To create a common language on how to grow, Bridgewhat developed a proprietary framework that includes 20 Levers of Growth (20 LOG) organised around five stages of client engagement - Attraction, Acquisition, ARPU, Retention, Referrals.

To see the Bridgewhat 20 LOG and their connection to the 5 stages of client engagement, please click the animated loop.

To create a common language on how to grow, Bridgewhat developed a proprietary framework that includes 20 Levers of Growth (20 LOG) organised around five stages of client engagement - Attraction, Acquisition, ARPU, Retention, Referrals.

To see the Bridgewhat 20 LOG and their connection to the 5 stages of client engagement, please click the animated loop.




Positioning & Targeting

What market segments should I target? What are my Unique Selling Propositions by segment?…

Identify your client’s Job-To-Be-Done and offer unique products and services.

Every company needs to find a niche in which their avatar of the ideal client is presently trying to accomplish certain objectives, avoiding threats, or aims to achieve some goals while moving away from risks/fears. A more detailed perspective to identify what clients want is to ask them what is their Job-To-Be-Done (JTBD), usually translated (from clients’ point of view) in expressions such as “Help me... Help me avoid... or I need to...” or “When… I want… so I can...”. Market Research can be of great value at this stage.

Once a company discovers their clients’ desired outcomes, which clarify how clients measure the level of success in achieving the JTBD (what adds value to clients), it can then address an under-served market in terms of their client's desired outcomes or needs. This is done in the form of a value proposition, through which a company puts together JTBD, unrealized gains, and unsolved problems, and communicates to clients why it can serve them better or cheaper than competitors, in a sustainable manner.

One very important aspect of Positioning and Targeting is also to clarify what segments (products and services vs clients) the company will not address.

In summary: Initially and periodically, companies define their target clients and the portfolio of products and services to address them with a specific value proposition not easily replicable by competitors.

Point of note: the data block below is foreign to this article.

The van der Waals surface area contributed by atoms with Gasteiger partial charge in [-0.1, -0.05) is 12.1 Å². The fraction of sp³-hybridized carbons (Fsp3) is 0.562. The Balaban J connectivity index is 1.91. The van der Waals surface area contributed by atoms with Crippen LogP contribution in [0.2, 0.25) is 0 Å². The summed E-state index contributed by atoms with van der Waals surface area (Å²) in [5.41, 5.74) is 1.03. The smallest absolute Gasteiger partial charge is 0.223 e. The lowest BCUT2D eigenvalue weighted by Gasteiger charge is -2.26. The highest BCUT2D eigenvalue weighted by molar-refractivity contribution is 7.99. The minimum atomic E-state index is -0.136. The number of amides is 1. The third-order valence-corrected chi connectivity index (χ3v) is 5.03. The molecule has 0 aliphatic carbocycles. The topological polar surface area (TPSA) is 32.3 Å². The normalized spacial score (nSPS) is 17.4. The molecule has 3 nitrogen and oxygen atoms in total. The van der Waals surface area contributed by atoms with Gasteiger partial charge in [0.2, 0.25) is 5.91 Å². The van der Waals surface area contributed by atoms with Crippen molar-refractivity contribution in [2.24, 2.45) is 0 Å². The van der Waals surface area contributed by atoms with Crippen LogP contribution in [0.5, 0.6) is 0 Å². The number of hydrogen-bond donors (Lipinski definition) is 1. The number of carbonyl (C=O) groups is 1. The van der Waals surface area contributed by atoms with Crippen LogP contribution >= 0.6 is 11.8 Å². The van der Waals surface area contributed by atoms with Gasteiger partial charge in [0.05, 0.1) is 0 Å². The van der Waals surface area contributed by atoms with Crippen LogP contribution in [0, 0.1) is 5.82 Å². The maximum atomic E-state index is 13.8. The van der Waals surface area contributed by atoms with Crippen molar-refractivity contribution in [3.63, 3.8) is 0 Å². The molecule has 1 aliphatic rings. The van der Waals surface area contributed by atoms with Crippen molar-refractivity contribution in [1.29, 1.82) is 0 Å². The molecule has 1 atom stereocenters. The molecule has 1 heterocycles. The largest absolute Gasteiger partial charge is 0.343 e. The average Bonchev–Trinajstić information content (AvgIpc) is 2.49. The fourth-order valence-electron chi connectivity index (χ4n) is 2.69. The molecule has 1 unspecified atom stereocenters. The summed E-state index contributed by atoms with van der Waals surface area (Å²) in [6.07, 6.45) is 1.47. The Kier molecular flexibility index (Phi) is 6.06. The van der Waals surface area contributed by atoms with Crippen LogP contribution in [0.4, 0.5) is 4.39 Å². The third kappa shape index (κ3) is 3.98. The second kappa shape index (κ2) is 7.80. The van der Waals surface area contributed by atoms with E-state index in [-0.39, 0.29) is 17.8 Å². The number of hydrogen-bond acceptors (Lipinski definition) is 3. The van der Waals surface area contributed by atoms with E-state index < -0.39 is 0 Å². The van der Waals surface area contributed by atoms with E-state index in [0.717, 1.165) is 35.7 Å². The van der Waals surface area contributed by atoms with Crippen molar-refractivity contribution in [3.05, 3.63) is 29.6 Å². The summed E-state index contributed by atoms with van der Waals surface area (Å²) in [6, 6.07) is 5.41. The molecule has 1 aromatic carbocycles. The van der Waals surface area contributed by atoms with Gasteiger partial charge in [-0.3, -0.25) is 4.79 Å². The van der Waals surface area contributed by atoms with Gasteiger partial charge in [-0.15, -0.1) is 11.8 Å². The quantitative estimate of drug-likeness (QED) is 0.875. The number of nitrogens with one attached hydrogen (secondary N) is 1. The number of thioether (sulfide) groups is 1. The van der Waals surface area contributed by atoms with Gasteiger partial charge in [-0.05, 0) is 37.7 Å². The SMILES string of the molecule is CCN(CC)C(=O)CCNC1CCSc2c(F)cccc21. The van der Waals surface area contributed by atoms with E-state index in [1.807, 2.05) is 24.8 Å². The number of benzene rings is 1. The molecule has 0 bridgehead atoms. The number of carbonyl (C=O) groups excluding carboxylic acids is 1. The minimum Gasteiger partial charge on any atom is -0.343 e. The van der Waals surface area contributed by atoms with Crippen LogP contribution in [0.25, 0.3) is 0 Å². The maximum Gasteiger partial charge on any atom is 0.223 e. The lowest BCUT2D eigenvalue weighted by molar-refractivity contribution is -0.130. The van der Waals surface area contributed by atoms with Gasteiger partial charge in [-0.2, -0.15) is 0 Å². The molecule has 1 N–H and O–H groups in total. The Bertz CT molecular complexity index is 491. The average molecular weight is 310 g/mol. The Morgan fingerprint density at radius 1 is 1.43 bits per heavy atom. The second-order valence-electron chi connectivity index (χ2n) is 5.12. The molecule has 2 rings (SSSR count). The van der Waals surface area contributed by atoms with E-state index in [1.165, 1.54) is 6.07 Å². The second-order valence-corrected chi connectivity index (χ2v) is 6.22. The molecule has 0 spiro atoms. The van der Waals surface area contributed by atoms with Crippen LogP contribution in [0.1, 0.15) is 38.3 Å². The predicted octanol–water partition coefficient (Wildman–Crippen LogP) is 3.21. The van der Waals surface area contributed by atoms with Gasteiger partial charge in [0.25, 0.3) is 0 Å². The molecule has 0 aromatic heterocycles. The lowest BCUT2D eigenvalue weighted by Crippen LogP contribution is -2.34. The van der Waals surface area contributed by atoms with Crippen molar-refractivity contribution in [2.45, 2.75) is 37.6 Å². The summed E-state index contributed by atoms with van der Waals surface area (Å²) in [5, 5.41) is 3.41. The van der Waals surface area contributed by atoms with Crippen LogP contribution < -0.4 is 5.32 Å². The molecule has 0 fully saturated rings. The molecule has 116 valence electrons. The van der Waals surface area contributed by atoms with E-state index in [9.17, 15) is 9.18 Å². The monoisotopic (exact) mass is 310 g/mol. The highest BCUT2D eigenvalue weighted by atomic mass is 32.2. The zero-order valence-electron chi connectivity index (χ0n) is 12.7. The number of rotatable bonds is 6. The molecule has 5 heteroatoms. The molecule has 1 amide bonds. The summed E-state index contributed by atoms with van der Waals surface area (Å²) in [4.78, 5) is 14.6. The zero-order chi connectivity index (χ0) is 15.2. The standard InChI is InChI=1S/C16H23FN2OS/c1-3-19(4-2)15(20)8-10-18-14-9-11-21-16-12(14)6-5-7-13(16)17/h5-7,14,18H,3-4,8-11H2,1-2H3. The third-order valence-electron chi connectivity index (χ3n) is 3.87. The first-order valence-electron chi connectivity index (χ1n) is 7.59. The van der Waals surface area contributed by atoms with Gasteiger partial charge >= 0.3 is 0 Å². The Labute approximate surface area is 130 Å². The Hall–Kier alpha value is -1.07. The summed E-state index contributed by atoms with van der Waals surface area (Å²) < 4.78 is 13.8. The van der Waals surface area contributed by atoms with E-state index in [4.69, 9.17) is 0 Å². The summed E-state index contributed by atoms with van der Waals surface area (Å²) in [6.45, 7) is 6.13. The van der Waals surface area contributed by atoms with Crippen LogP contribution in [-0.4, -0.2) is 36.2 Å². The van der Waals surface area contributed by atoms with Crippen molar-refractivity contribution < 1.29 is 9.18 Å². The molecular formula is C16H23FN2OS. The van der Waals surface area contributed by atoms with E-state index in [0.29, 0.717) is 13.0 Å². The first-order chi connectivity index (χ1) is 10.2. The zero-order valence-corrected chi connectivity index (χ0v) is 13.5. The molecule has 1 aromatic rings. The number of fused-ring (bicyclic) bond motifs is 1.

Digital Marketing

What should be my digital positioning? How do I track my digital traffic & conversation?…

Create an online presence, engage positively with your clients, and track your performance.

An online presence is “easily” created through websites, landing pages, social networks, blogs… Nevertheless, these digital media by themselves do not guarantee visibility. Visibility requires additional developments and investments in i) Search Engine Optimization (SEO), so Google algorithms show your company before others; ii) Pay-per-Click Advertising (PPC), usually associated with Google’s AdWords programs, which drive targeted prospects to companies’ websites; iii) Banner Ads, displaying advertising that appears in other websites, or iv) Analytics, through which companies understand who their visitors are and what they are looking for.

One of the most important aspects of Digital Marketing is content: content creation and content curation. In turn, one of the most important aspects of content creation is storytelling, following a four-step structure: setting, complication, turning point, and resolution. According to Adams & Bosworth, there are seven types of stories, divided into three categories: i) HOOK stories (Create proximity via 1-Personal stories, 2-Key Staff stories, and 3-Company Creation and challenges stories), to connect with clients; ii) FIGTH stories (based on 4-Discovering Insights to clients and tell them 5-Success stories), to differentiate from competitors and show value; and iii) LAND stories (about 6-Value creation to clients and 7-Teaching on how to navigate internal politics to close a deal).

In summary: Digital Marketing represents the different strategies and tactics to increase visibility and engagement through digital media.


Traffic generation

How do I drive desirable customers to my “stores”? What traffic metrics & tools should I use?…

Foster both online and foot traffic and the use of analytical tools to measure them.

Usually, there are three types of traffic: Cold (not aware of a need), Tepid (not looking for anything, but a potential buyer), and Hot (actively searching for a solution).

According to Brunson & Graziosi, there are four stages of engagement on online funnels: Lead, Unboxing, Presentation, and Phone.
Lead funnel (Hook and Story): transforms traffic that one does not control yet (found where the avatars congregate) into traffic one earns (company’s audience) and, subsequently, in own traffic (company’s mail list).

Unboxing funnel (Offer): once you capture clients’ emails using a lead funnel, you must reward them (offer) for it and keep them interested in moving on to the next stage of your sales process.

Presentation funnel: here a company puts together a webinar or other type of group event, to present their offer to a collection of potential clients.
Phone (or one-to-one) funnel: it is the last stage of lead capture and the first step of pipeline development, through which an opportunity must be converted into a sale.

This funnel model can be equated to the brick-and-mortar business, starting with the same engagement sequence: Hook (awareness), Story (value perception), Offer (solution).